Click here to access Carnival 228.

Each week, a new edition of the Carnival is hosted at one of the top English-language nuclear blogs. This rotating feature of nuclear “posts of the week” represents the dedication of those who are working toward a future of energy abundance, improved health, and broadened security through nuclear science and technology.

Past editions of the carnival have been hosted at Yes Vermont Yankee, Atomic Power Review, ANS Nuclear Cafe, NEI Nuclear Notes, Next Big Future, Atomic Insights, Hiroshima Syndrome, Things Worse Than Nuclear Power, EntrepreNuke, Thorium MSR and Deregulate the Atom.

This is a great collaborative effort that deserves your support.  If you have a pro-nuclear energy blog and would like to host an edition of the carnival, please contact Brain Wang at Next Big Future to get on the rotation

Seven Decades Past, A New Dawn

by Will Davis

Shortly before midnight on September 26, 1944, a sustained chain reaction was begun for the first time in a nuclear reactor whose purpose was not merely to prove that fission could be achieved or sustained. The brand new reactor at Hanford Engineer Works, Washington state, had only been complete for about a month; its first uranium fuel had begun loading only on September 13. Incredibly, this facility, of a nature that had never been attempted before (as man had only been aware of fission, itself, for less than a decade) was built in the incredible time span of 11 months; ground had been broken to build the reactor building in October 1943.

 

Construction begins on the Hanford 105B building -- the "B Reactor," first ever built.  The contractor was E.I. duPont de Nemours, usually just known as "DuPont."

Construction begins on the Hanford 105B building — the “B Reactor,” first ever built. The contractor was E.I. duPont de Nemours, usually just known as “DuPont.”

 

Hanford B reactor construction is well underway in this view; the plant's various designated spaces are now beginning to take shape.

Hanford B reactor construction is well underway in this view; the plant’s various designated spaces are now beginning to take shape.

 

With building construction nearly complete, workers have begun constructing the giant graphite moderator.  Thousands of bricks, eventually totalling 2200 tons, will be installed to slow neutrons to the energies required to interact with uranium fuel.

With building construction nearly complete, workers have begun constructing the giant graphite moderator. Thousands of bricks, eventually totalling 2200 tons, will be installed to slow neutrons to the energies required to interact with uranium fuel.

 

The completed 105B Building, otherwise known as B Reactor, the world's first full scale non-experimental nuclear reactor.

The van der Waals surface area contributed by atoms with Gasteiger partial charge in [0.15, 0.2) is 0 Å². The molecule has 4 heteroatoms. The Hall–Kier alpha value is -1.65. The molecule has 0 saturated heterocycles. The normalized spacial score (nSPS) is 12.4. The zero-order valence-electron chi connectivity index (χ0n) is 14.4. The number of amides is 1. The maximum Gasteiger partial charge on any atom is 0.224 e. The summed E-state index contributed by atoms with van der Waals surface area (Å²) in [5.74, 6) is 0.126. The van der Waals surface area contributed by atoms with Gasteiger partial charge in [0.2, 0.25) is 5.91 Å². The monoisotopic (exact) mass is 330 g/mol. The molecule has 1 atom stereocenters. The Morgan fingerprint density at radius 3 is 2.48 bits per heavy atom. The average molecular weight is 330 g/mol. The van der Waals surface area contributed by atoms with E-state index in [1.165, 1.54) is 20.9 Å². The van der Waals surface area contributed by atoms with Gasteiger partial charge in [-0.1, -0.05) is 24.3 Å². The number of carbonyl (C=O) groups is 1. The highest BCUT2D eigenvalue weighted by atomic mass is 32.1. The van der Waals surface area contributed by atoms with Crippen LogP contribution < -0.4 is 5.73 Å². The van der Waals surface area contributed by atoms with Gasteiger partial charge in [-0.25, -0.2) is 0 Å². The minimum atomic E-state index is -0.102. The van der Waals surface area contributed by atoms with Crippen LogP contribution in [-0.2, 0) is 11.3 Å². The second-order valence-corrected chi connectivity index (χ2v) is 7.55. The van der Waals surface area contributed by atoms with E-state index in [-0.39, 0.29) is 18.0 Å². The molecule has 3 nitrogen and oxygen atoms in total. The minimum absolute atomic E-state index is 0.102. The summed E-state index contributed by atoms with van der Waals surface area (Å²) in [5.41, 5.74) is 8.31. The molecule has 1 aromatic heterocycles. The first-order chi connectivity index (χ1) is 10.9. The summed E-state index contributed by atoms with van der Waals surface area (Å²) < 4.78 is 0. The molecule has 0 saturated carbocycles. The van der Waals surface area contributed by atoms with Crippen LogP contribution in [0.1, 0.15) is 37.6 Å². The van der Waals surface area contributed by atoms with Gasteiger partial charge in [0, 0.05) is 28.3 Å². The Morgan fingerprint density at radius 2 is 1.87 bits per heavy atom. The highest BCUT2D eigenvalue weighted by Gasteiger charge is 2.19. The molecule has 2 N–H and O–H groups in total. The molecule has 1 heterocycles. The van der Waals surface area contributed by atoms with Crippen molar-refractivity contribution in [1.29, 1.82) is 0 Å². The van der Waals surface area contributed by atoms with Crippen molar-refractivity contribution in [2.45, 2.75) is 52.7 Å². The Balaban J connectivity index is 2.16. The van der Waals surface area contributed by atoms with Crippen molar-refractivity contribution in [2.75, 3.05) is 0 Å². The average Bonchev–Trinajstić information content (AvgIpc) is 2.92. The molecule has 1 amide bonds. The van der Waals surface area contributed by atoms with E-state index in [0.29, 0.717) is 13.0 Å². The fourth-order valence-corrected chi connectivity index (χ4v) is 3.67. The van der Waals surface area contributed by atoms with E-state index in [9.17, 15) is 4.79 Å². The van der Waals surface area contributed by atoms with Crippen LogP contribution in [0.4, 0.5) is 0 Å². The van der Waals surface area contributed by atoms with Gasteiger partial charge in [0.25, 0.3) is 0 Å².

The completed 105B Building, otherwise known as B Reactor, the world’s first full scale non-experimental nuclear reactor.

The purpose of this reactor was fairly simple; it used a large number of uranium fuel elements that, under bombardment by neutrons from the chain reaction, produced plutonium. This plutonium could be extracted from the fuel through a chemical separation process, also performed at the vast Hanford site, and then concentrated to make atomic weapons. That was, in fact the purpose of this facility—under the purview of the Manhattan Project. The reactor developed a great deal of heat during this process (the original design as built was rated at about 240 megawatts thermal or MWt, but the reactor was substantially upgraded over the years to develop 10 times this) and it was of course natural to expect that this heat could be harnessed for power. At Hanford, the waste heat was simply dumped to the river, but the first nuclear electric generating stations in England and in France were of essentially this type—reactors whose primary purpose was to produce weapons material, but whose waste heat was harnessed to produce useful energy.

Cutaway of Hanford B Reactor building showing purpose of internal spaces and location of reactor.

Cutaway of Hanford B Reactor building, showing purpose of internal spaces and location of reactor.

Of course, the reactor did not exist in a vacuum; not only were many various support facilities required (including a steam plant and pump house to provide 35,000 gallons of cooling water per minute for the reactor), but there were other reactors of identical type under construction very soon, spread around the giant reservation along the Columbia River.

Hanford B Reactor site, showing various structures around the reactor building which is just right of center.

Hanford B Reactor site, showing various structures around the reactor building which is just right of center.

Today, B Reactor remains unique at the site. While a number of other reactors were built, operated, and eventually shut down (as was B on February 12, 1968, for the last time) over the intervening years, these have been “cocooned” or placed in storage. B Reactor on the other hand is preserved (although long since defueled and cleaned up) and is open for tours; the site has received numerous landmark awards (including from the American Nuclear Society) and is recognized today for the place it played in history in many ways.